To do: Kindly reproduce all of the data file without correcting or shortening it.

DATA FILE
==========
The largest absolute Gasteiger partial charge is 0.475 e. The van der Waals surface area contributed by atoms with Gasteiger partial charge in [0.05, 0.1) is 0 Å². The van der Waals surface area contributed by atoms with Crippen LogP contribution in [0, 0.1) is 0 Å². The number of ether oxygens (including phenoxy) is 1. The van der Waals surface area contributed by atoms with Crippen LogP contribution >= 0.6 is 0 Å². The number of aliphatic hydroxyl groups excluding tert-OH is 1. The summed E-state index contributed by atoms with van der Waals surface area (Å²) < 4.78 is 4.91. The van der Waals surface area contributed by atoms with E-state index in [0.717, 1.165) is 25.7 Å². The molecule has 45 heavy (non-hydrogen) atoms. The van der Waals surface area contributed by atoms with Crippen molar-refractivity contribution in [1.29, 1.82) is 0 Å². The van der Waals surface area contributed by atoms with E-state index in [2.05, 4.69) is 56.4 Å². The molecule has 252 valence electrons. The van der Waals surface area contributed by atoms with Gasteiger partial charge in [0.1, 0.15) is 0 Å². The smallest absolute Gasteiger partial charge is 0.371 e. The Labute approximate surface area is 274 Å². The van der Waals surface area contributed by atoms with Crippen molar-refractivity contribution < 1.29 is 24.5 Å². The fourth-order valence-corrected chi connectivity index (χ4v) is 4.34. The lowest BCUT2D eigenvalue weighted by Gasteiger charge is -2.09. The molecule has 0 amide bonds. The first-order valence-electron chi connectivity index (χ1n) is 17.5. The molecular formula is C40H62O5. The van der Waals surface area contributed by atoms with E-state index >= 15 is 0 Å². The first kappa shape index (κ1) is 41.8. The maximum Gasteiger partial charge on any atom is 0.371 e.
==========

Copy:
The largest absolute Gasteiger partial charge is 0.475 e. The van der Waals surface area contributed by atoms with Gasteiger partial charge in [0.05, 0.1) is 0 Å². The van der Waals surface area contributed by atoms with Crippen LogP contribution in [0, 0.1) is 0 Å². The number of ether oxygens (including phenoxy) is 1. The van der Waals surface area contributed by atoms with Crippen LogP contribution >= 0.6 is 0 Å². The number of aliphatic hydroxyl groups excluding tert-OH is 1. The summed E-state index contributed by atoms with van der Waals surface area (Å²) < 4.78 is 4.91. The van der Waals surface area contributed by atoms with E-state index in [0.717, 1.165) is 25.7 Å². The molecule has 45 heavy (non-hydrogen) atoms. The van der Waals surface area contributed by atoms with Crippen molar-refractivity contribution in [1.29, 1.82) is 0 Å². The van der Waals surface area contributed by atoms with E-state index in [2.05, 4.69) is 56.4 Å². The molecule has 252 valence electrons. The van der Waals surface area contributed by atoms with Gasteiger partial charge in [0.1, 0.15) is 0 Å². The smallest absolute Gasteiger partial charge is 0.371 e. The Labute approximate surface area is 274 Å². The van der Waals surface area contributed by atoms with Crippen molar-refractivity contribution < 1.29 is 24.5 Å². The fourth-order valence-corrected chi connectivity index (χ4v) is 4.34. The lowest BCUT2D eigenvalue weighted by Gasteiger charge is -2.09. The molecule has 0 amide bonds. The first-order valence-electron chi connectivity index (χ1n) is 17.5. The molecular formula is C40H62O5. The van der Waals surface area contributed by atoms with E-state index >= 15 is 0 Å². The first kappa shape index (κ1) is 41.8. The maximum Gasteiger partial charge on any atom is 0.371 e.